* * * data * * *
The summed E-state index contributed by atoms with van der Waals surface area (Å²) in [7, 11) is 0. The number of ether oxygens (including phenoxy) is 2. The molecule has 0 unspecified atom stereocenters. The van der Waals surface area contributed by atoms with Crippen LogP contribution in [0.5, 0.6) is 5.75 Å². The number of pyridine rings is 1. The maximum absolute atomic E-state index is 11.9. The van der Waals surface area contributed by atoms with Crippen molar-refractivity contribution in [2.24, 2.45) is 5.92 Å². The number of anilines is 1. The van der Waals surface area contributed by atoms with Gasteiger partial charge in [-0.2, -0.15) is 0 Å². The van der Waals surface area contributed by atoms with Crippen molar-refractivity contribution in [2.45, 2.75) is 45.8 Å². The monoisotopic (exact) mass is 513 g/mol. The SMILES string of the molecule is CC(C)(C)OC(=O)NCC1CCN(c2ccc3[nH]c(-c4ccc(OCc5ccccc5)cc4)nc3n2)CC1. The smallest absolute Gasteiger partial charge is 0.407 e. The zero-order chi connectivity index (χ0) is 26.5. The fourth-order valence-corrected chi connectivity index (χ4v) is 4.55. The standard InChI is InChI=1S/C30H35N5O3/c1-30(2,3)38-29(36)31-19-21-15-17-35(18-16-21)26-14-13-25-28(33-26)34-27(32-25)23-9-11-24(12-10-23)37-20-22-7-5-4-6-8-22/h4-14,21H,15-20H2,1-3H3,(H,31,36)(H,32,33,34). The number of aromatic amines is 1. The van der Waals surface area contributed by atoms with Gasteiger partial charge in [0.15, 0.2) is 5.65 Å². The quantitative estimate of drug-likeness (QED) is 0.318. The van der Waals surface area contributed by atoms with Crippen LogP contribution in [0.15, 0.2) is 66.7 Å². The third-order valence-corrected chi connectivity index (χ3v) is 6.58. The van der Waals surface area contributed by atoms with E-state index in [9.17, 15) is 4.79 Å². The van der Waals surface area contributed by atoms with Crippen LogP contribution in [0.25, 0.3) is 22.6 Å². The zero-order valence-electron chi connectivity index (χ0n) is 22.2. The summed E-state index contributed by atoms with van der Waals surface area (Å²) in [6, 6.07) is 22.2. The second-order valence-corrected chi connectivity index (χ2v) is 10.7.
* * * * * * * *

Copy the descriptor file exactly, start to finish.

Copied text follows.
The summed E-state index contributed by atoms with van der Waals surface area (Å²) in [7, 11) is 0. The number of ether oxygens (including phenoxy) is 2. The molecule has 0 unspecified atom stereocenters. The van der Waals surface area contributed by atoms with Crippen LogP contribution in [0.5, 0.6) is 5.75 Å². The number of pyridine rings is 1. The maximum absolute atomic E-state index is 11.9. The van der Waals surface area contributed by atoms with Crippen molar-refractivity contribution in [2.24, 2.45) is 5.92 Å². The number of anilines is 1. The van der Waals surface area contributed by atoms with Gasteiger partial charge in [-0.2, -0.15) is 0 Å². The van der Waals surface area contributed by atoms with Crippen molar-refractivity contribution in [2.45, 2.75) is 45.8 Å². The monoisotopic (exact) mass is 513 g/mol. The SMILES string of the molecule is CC(C)(C)OC(=O)NCC1CCN(c2ccc3[nH]c(-c4ccc(OCc5ccccc5)cc4)nc3n2)CC1. The smallest absolute Gasteiger partial charge is 0.407 e. The zero-order chi connectivity index (χ0) is 26.5. The fourth-order valence-corrected chi connectivity index (χ4v) is 4.55. The standard InChI is InChI=1S/C30H35N5O3/c1-30(2,3)38-29(36)31-19-21-15-17-35(18-16-21)26-14-13-25-28(33-26)34-27(32-25)23-9-11-24(12-10-23)37-20-22-7-5-4-6-8-22/h4-14,21H,15-20H2,1-3H3,(H,31,36)(H,32,33,34). The number of aromatic amines is 1. The van der Waals surface area contributed by atoms with Gasteiger partial charge in [0.15, 0.2) is 5.65 Å². The quantitative estimate of drug-likeness (QED) is 0.318. The van der Waals surface area contributed by atoms with Crippen LogP contribution in [0.15, 0.2) is 66.7 Å². The third-order valence-corrected chi connectivity index (χ3v) is 6.58. The van der Waals surface area contributed by atoms with E-state index in [9.17, 15) is 4.79 Å². The van der Waals surface area contributed by atoms with Crippen LogP contribution in [0.25, 0.3) is 22.6 Å². The zero-order valence-electron chi connectivity index (χ0n) is 22.2. The summed E-state index contributed by atoms with van der Waals surface area (Å²) in [6, 6.07) is 22.2. The second-order valence-corrected chi connectivity index (χ2v) is 10.7.